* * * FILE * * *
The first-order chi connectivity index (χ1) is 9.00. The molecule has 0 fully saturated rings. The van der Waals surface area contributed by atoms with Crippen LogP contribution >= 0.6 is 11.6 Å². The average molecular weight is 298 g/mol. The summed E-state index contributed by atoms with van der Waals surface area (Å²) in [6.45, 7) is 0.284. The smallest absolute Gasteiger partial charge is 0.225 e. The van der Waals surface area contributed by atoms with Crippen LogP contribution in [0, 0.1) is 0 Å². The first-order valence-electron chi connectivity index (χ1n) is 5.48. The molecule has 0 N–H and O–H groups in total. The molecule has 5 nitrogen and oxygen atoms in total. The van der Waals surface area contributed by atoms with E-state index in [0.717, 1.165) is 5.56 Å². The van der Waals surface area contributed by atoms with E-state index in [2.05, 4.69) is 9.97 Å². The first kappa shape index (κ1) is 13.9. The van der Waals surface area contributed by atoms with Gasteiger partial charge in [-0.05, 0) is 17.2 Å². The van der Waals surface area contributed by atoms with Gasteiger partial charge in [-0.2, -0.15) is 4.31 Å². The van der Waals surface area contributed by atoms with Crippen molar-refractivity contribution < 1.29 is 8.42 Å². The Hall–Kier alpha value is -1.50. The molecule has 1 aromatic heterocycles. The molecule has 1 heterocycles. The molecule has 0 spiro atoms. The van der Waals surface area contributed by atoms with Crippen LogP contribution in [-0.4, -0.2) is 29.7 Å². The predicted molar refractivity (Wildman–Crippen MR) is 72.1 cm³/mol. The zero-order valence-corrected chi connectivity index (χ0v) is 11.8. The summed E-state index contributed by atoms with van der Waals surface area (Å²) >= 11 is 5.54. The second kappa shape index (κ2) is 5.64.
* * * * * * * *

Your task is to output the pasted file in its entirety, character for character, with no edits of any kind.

The first-order chi connectivity index (χ1) is 9.00. The molecule has 0 fully saturated rings. The van der Waals surface area contributed by atoms with Crippen LogP contribution >= 0.6 is 11.6 Å². The average molecular weight is 298 g/mol. The summed E-state index contributed by atoms with van der Waals surface area (Å²) in [6.45, 7) is 0.284. The smallest absolute Gasteiger partial charge is 0.225 e. The van der Waals surface area contributed by atoms with Crippen LogP contribution in [0, 0.1) is 0 Å². The first-order valence-electron chi connectivity index (χ1n) is 5.48. The molecule has 0 N–H and O–H groups in total. The molecule has 5 nitrogen and oxygen atoms in total. The van der Waals surface area contributed by atoms with E-state index in [0.717, 1.165) is 5.56 Å². The van der Waals surface area contributed by atoms with E-state index in [2.05, 4.69) is 9.97 Å². The first kappa shape index (κ1) is 13.9. The van der Waals surface area contributed by atoms with Gasteiger partial charge in [-0.05, 0) is 17.2 Å². The van der Waals surface area contributed by atoms with Gasteiger partial charge in [-0.2, -0.15) is 4.31 Å². The van der Waals surface area contributed by atoms with Crippen molar-refractivity contribution < 1.29 is 8.42 Å². The Hall–Kier alpha value is -1.50. The molecule has 1 aromatic heterocycles. The molecule has 1 heterocycles. The molecule has 0 spiro atoms. The van der Waals surface area contributed by atoms with Crippen LogP contribution in [-0.4, -0.2) is 29.7 Å². The predicted molar refractivity (Wildman–Crippen MR) is 72.1 cm³/mol. The zero-order valence-corrected chi connectivity index (χ0v) is 11.8. The summed E-state index contributed by atoms with van der Waals surface area (Å²) >= 11 is 5.54. The second kappa shape index (κ2) is 5.64.